Mirroring a national trend, the number of homeless people in Clark County has dropped, said Craig Lyons, executive director of the Council for the Homeless.
Lyons updated the Board of County Commissioners on Wednesday on the county’s 10-year homeless plan.
While he had good news to share, he also warned commissioners that he expects significant state and federal funding cuts in 2012 and 2013.
Projected funding, which includes local money and is estimated at $7.5 million this year, could drop to $6 million by 2013. Agencies will be relying more than ever on volunteers, Lyons said.
The goal of the 10-year homeless plan, which was adopted in 2005 in response to the Washington Homelessness Housing and Assistance Act, was to reduce homelessness by 50 percent.
Adjusting for a population increase, that goal has been met, Lyons told commissioners.
Based on an annual count conducted on the last Thursday in January, the number of homeless people — adults and children — has dropped from 1,523 in 2005 to 837 in 2011.
Clark County’s figures are lower than the state average; statewide, 30 people out of 10,000 are homeless. In Clark County, that number drops to 19.
Lyons told commissioners that many community programs take part in the annual January count, including Share Outreach and the Veterans Mobile Outreach.
“It’s not from lack of effort in trying to find people,” he said. “We hope (the decrease trend) will continue in our next count, which is coming up in six weeks.”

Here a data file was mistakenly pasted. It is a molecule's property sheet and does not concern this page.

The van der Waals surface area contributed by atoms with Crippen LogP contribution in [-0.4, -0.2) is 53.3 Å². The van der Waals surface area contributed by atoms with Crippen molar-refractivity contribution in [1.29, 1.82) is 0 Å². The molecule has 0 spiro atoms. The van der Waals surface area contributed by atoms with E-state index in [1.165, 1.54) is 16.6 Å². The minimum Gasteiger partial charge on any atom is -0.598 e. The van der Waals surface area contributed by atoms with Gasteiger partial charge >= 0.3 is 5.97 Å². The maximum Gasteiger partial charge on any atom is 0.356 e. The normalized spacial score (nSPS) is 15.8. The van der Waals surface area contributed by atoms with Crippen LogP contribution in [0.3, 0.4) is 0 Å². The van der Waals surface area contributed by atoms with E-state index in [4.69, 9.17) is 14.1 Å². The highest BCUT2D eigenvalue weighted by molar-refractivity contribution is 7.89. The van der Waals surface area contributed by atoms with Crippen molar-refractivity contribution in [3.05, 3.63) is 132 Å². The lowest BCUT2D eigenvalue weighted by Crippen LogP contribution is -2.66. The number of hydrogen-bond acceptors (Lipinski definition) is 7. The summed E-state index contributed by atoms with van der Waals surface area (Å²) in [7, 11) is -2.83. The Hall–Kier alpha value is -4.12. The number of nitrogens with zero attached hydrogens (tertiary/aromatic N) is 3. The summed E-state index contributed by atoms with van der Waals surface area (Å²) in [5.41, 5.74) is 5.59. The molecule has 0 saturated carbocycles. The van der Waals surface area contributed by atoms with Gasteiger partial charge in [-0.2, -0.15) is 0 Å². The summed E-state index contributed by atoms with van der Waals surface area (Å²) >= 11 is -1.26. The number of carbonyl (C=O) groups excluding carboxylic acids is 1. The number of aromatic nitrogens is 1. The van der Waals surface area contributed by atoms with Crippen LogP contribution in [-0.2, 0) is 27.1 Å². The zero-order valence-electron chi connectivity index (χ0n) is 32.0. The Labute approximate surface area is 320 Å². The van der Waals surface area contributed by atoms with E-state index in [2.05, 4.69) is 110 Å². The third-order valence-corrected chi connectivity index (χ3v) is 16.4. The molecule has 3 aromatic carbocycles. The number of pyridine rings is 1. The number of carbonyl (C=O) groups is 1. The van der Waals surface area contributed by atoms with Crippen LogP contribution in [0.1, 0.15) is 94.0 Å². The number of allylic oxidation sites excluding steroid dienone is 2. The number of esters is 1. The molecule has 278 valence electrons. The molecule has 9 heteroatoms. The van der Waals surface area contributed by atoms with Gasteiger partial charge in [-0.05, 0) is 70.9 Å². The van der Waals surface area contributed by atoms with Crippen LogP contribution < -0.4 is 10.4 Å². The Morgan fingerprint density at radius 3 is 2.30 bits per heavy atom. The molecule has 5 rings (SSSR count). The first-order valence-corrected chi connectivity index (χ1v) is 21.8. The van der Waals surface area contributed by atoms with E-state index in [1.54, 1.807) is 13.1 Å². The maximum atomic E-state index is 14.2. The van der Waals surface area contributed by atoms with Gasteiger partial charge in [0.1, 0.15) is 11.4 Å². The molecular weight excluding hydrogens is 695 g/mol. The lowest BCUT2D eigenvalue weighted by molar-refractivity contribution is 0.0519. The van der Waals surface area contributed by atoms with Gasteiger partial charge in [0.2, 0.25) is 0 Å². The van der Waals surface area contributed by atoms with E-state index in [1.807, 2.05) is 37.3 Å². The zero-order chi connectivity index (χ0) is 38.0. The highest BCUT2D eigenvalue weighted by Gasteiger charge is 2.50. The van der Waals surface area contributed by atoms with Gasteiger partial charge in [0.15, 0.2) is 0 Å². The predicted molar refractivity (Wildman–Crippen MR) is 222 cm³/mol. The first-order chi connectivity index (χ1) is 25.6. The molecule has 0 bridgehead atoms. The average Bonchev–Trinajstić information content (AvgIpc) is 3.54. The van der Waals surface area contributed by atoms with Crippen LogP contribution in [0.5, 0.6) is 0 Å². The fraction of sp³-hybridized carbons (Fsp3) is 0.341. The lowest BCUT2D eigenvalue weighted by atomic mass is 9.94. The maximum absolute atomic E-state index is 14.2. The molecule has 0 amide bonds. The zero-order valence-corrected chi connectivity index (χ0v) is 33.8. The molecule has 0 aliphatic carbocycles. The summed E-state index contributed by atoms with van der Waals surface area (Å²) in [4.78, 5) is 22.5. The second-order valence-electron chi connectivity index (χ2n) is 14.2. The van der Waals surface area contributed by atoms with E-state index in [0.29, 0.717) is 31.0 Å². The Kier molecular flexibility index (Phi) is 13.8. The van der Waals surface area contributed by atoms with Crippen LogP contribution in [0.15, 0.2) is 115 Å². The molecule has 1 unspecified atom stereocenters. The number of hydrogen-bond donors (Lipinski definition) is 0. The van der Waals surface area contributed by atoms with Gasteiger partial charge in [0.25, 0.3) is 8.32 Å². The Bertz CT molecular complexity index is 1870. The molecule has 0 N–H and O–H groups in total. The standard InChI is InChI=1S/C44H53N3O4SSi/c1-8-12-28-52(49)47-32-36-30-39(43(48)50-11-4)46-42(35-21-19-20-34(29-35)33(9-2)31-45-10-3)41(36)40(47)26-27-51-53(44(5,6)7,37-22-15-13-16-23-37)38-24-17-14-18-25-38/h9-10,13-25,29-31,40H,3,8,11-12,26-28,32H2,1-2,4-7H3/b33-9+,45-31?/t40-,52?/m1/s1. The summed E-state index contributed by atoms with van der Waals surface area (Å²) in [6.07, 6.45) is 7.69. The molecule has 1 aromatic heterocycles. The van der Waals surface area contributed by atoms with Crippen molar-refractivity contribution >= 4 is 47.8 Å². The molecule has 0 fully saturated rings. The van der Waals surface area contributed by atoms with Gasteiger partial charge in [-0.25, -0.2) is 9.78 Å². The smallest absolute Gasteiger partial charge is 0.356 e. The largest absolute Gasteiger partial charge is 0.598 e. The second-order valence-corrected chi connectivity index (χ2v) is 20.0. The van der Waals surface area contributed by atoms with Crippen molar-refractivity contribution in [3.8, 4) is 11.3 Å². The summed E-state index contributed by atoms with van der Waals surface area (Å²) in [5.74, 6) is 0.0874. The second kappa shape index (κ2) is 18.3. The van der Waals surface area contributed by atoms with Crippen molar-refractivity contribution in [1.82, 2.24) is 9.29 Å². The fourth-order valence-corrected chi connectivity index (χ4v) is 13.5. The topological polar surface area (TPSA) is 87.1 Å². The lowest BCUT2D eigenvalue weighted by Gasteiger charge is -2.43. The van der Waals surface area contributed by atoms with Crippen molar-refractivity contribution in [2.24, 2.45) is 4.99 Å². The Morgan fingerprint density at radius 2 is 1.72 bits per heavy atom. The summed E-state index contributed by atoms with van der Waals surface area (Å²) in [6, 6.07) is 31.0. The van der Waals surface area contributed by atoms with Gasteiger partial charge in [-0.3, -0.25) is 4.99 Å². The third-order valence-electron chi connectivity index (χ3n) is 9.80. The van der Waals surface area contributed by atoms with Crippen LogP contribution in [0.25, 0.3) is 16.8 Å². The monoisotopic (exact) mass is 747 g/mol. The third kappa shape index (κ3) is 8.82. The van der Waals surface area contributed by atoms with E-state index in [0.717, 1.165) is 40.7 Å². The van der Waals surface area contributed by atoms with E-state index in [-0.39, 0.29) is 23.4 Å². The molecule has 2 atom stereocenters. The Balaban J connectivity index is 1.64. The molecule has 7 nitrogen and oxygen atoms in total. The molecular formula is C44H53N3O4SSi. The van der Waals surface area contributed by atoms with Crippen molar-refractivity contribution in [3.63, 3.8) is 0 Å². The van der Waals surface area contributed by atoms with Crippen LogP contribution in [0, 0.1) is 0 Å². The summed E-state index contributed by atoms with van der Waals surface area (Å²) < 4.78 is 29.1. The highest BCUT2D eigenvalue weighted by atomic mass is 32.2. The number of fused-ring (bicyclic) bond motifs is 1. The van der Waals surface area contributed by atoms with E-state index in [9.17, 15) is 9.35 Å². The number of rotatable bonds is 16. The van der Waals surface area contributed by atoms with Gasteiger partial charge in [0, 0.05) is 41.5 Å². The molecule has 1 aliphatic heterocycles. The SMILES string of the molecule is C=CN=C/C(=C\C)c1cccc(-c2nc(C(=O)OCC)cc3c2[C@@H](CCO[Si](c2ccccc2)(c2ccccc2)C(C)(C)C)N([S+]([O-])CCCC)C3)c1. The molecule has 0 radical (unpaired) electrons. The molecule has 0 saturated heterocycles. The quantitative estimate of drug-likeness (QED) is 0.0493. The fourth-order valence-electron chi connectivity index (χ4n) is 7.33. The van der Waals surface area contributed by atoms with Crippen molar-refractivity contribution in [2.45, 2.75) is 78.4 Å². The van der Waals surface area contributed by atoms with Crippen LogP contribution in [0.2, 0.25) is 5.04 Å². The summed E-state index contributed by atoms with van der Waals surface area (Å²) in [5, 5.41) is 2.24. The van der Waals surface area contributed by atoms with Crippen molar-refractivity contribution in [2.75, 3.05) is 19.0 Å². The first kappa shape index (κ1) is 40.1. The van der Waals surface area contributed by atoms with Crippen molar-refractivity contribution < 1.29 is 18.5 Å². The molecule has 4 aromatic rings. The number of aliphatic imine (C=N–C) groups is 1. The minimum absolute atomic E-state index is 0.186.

Nationwide, 636,017 people were homeless according to the January account, a 2.1 percent decline from 2010, according to a press release issued Wednesday by U.S. Department of Housing and Urban Development Secretary Shaun Donovan.
Veteran homelessness fell by nearly 12 percent; the number of homeless families fell 2.8 percent.
Five states — California, New York, Florida, Texas and Georgia — account for half of the nation’s total homeless population.
“It’s remarkable that in the wake of the most serious economic crisis since the Great Depression, we’re witnessing an across-the-board drop in homelessness,” Donovan said. “This tells us that the Obama Administration’s homelessness strategy is working and the results spur us to continue working to end homelessness in America once and for all.”
Lyons, who announced earlier that his last day as executive director will be Jan. 3, wasn’t quite that dramatic during Wednesday’s presentation.
Homelessness will never be completely eliminated, he said, but “the hopelessness of homelessness” can be solved by having sufficient community resources.
Lyons attributed the drop to the fact that the Council for the Homeless has emphasized prevention, such as providing temporary rent and utility assistance to help keep people in their homes. The number of permanent supported housing has increased, as has transitional housing.
Emergency shelters, such as the Winter Hospitality Overflow (WHO) shelters at St. Andrew Lutheran Church in Orchards and St. Paul Lutheran Church in downtown Vancouver, are crucial but aren’t ranked as a top priority because they aren’t a long-term solution, Lyons said.
“The hard part is helping the community realize that even though we don’t put an emphasis on emergency shelter, we need it,” Lyons said.
“We see people seeking more emergency shelter because we don’t have enough prevention services, permanent and transitional housing,” he said.
Lyons told commissioners the number of “turnaways,” or people who called the emergency shelter clearinghouse (360-695-9677) but were turned away, has dropped. Between September 2008 and August 2009, approximately 3,000 people were turned away. Between September 2010 and August 2011, approximately 2,500 people were turned away.
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